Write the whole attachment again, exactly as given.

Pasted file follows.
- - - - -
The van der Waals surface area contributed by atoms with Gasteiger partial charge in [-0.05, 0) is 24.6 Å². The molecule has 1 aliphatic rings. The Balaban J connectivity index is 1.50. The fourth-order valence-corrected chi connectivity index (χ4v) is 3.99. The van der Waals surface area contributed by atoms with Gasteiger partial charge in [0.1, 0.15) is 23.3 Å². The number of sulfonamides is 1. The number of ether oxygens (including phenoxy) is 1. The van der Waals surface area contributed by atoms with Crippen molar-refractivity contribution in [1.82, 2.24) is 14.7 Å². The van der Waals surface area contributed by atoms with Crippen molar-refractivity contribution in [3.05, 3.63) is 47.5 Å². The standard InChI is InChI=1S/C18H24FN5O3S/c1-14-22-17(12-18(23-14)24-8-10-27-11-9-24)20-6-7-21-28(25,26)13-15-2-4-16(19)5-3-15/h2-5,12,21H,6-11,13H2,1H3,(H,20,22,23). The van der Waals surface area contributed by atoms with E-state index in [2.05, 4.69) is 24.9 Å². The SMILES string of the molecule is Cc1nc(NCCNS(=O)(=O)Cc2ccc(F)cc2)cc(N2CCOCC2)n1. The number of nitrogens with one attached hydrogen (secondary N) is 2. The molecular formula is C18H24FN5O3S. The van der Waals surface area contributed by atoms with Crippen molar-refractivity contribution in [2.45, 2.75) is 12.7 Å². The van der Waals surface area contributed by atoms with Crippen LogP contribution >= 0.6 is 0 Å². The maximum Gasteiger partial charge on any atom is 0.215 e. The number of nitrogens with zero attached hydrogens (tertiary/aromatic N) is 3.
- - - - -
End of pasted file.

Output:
The van der Waals surface area contributed by atoms with Gasteiger partial charge in [-0.05, 0) is 24.6 Å². The molecule has 1 aliphatic rings. The Balaban J connectivity index is 1.50. The fourth-order valence-corrected chi connectivity index (χ4v) is 3.99. The van der Waals surface area contributed by atoms with Gasteiger partial charge in [0.1, 0.15) is 23.3 Å². The number of sulfonamides is 1. The number of ether oxygens (including phenoxy) is 1. The van der Waals surface area contributed by atoms with Crippen molar-refractivity contribution in [1.82, 2.24) is 14.7 Å². The van der Waals surface area contributed by atoms with Crippen molar-refractivity contribution in [3.05, 3.63) is 47.5 Å². The standard InChI is InChI=1S/C18H24FN5O3S/c1-14-22-17(12-18(23-14)24-8-10-27-11-9-24)20-6-7-21-28(25,26)13-15-2-4-16(19)5-3-15/h2-5,12,21H,6-11,13H2,1H3,(H,20,22,23). The van der Waals surface area contributed by atoms with E-state index in [2.05, 4.69) is 24.9 Å². The SMILES string of the molecule is Cc1nc(NCCNS(=O)(=O)Cc2ccc(F)cc2)cc(N2CCOCC2)n1. The number of nitrogens with one attached hydrogen (secondary N) is 2. The molecular formula is C18H24FN5O3S. The van der Waals surface area contributed by atoms with Crippen molar-refractivity contribution in [2.45, 2.75) is 12.7 Å². The van der Waals surface area contributed by atoms with Crippen LogP contribution >= 0.6 is 0 Å². The maximum Gasteiger partial charge on any atom is 0.215 e. The number of nitrogens with zero attached hydrogens (tertiary/aromatic N) is 3.